This week in the Khuta – All is not well at the city hospitals
Nurses are regarded as the protectors of the ill, the caretakers of those that are bedridden and the caring people who took an oath to serve the sick strangers that come to their aid. Basically, nurses are our sisters and brothers from another mother. So whenever you don’t feel well, nurses are just a call away. But it seems lately that our sisters and brothers from another mother have forgotten their role as the caring siblings and their actions have cost lives of innocent people.
Recently, there have been reports about maternal deaths of a mother and two babies as a result of negligence at the hands of the nurses at both city hospitals. Two innocent babies who never got the chance to explore life’s adventures and the poor mother who never got to see her now-deceased baby. One would think this was a scene from the ER series but sadly, it is all very real and very local. The incidents have affected the relatives of the deceased.
Any expecting mother will automatically think twice about going to deliver their baby at any of the two hospitals, which are assumed to be more affordable compared to the private hospitals. Not to say that incidents such as these do not occur at private hospitals, but at least the service rendered there, lives up to expectations of proper health care delivery. State hospital nurses have over the years complained about being over-worked and under-paid, so maybe these are contributing factors to the latest incidents. In the public view, and on the contrary, most people tend to think nurses at state hospitals are just plain lazy and let the student nurses do all their work.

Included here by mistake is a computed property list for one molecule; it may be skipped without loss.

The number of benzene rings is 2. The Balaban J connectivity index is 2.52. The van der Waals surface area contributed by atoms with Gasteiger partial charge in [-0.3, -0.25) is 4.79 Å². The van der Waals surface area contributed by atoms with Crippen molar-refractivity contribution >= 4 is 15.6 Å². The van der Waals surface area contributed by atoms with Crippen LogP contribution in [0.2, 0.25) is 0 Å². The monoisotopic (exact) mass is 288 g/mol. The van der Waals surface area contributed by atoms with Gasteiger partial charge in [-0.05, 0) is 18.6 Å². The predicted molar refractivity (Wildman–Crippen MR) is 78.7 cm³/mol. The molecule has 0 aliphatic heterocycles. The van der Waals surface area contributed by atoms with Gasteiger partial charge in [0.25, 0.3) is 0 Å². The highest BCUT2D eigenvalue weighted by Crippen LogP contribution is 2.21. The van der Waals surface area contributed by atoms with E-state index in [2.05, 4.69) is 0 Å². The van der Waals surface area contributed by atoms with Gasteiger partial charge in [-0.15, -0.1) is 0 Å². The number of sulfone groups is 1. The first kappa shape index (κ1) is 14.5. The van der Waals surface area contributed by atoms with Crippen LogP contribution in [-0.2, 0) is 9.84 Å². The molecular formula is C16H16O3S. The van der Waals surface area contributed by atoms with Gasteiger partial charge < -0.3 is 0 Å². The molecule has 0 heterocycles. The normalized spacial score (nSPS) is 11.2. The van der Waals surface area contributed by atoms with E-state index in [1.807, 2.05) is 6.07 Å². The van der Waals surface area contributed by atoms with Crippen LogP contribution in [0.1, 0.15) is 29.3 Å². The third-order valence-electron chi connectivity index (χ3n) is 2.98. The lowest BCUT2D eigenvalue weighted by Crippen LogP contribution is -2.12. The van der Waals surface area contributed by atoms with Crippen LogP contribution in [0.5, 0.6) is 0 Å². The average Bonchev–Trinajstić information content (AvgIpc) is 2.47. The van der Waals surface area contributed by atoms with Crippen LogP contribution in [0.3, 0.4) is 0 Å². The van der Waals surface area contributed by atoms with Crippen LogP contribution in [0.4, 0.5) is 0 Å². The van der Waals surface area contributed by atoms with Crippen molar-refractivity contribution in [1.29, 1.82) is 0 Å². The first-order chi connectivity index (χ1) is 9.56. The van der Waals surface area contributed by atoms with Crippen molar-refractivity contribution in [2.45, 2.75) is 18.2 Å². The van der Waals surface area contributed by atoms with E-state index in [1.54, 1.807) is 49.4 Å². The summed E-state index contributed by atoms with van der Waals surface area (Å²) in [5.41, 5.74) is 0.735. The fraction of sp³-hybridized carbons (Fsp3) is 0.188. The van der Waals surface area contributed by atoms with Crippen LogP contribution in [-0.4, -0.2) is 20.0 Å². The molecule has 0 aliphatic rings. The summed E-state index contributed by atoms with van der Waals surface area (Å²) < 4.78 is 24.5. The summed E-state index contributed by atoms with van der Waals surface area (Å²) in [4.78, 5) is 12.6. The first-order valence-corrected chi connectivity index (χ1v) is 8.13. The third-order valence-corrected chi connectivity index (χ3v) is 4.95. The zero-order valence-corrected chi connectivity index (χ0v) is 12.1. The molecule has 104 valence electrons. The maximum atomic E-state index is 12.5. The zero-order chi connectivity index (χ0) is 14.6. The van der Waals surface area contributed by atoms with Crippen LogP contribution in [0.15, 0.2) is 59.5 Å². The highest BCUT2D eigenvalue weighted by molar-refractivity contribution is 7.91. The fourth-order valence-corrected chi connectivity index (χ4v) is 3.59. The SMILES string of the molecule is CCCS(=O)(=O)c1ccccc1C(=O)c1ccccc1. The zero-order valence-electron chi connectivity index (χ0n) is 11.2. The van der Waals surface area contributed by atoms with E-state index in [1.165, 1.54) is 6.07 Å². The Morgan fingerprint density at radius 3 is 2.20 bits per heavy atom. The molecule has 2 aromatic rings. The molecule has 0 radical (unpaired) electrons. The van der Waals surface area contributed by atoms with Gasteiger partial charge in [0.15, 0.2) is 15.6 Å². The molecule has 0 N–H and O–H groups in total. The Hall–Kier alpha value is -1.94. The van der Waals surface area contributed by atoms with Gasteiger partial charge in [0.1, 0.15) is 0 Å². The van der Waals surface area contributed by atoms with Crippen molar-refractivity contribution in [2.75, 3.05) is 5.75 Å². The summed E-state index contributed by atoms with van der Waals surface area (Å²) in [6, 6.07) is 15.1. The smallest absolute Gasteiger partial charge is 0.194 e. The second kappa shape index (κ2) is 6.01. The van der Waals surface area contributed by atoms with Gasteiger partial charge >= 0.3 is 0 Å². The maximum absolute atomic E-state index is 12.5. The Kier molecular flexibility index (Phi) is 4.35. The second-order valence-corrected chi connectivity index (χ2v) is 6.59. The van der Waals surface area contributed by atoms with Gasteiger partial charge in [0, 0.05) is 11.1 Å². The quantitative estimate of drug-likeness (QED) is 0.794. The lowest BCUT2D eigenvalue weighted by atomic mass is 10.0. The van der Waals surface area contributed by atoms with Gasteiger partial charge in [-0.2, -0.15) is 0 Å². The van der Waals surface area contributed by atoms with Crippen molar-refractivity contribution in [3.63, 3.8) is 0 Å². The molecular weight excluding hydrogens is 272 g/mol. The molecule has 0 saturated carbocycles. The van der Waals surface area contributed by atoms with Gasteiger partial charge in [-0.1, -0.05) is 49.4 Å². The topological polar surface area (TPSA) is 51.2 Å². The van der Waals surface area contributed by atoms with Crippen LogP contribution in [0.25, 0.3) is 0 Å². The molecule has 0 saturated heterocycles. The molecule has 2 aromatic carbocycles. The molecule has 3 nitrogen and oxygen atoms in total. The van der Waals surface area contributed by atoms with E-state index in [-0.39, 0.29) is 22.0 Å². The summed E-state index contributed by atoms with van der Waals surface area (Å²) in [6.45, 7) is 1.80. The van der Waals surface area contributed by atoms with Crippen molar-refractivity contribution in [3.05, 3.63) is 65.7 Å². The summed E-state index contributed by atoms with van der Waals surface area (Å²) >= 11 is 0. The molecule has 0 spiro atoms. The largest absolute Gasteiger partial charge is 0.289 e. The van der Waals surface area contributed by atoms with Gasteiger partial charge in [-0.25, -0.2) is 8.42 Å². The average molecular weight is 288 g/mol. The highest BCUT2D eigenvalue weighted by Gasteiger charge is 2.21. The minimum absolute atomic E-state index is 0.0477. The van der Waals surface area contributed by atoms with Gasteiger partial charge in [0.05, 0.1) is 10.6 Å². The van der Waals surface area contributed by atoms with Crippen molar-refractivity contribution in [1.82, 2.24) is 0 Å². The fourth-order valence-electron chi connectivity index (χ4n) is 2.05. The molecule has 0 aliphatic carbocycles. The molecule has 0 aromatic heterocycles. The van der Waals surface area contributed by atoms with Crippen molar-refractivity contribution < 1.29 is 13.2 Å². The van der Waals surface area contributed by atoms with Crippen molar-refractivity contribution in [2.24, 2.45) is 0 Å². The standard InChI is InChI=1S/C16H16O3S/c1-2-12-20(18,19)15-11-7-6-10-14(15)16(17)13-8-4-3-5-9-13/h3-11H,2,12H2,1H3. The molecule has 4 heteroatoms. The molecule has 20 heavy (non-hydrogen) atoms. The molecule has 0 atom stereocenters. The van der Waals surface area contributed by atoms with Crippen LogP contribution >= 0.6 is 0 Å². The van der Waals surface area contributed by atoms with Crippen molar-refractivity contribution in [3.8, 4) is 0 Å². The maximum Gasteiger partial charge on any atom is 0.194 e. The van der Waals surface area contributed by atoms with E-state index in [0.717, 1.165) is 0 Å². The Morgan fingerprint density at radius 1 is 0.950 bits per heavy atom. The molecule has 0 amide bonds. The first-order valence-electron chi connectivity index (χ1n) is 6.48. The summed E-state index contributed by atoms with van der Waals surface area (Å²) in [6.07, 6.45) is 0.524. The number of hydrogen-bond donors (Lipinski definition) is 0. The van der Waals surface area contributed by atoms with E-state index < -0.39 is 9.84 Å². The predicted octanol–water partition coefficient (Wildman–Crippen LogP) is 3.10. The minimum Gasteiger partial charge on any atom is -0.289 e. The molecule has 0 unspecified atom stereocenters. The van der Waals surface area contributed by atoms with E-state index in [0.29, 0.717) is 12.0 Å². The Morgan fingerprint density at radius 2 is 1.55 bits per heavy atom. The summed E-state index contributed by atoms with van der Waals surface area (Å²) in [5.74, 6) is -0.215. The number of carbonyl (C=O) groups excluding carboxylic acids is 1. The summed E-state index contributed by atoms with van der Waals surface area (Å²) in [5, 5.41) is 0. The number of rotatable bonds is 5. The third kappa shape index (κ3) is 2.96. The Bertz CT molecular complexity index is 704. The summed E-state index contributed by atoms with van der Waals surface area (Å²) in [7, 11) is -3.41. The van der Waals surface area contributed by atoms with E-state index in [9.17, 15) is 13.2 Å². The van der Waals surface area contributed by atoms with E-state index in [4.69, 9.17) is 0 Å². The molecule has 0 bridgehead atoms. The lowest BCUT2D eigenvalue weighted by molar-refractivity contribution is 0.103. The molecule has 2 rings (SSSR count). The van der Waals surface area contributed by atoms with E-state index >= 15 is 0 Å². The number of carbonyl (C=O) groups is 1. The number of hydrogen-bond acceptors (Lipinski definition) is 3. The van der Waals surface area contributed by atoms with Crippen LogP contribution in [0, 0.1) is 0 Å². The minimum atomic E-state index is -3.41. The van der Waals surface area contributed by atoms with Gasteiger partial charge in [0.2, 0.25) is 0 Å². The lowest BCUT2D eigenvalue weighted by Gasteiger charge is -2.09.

Then you get some rude nurses who act as if they have no heart in their chests and shout at patients. I once observed a scene where a nurse at a state hospital literally shouted some obscene words at an elderly sick man who seemed drunk and had deep cuts on his forehead. Communication skills are also lacking from our state nurses. Some nurses, especially the younger ones, will strut through the wards like their Namibia’s next top model, without so much as a hello or “how can I help you?” Don’t even bother to ask for assistance as the answer remains the same, “I am busy, go to the next one!” I am yet to find out what is keeping them so busy that they keep stalling to help patients, because state hospitals queues are unbearable. Let me not even get started with the hygiene at these hospitals because that’s another story on its own.
I understand that state nurses work under a lot of pressure, especially with the shortage of nurses the country is experiencing, but can we allow more accidents to happen simply because of some hospital staff experiencing burnout? It’s simple really: Government can employ the many graduate nurses and provide shifts so that each nurse can take some time off. Government also needs to conduct an investigation in the operations of these hospitals and possibly also assess the level of quality health care and provide intervention at every hospital and clinic to avoid such unfortunate incidents in future.
Drastic change is urgently needed to restore the reputation of the state hospitals because not many people can afford the luxury of being treated at private hospitals.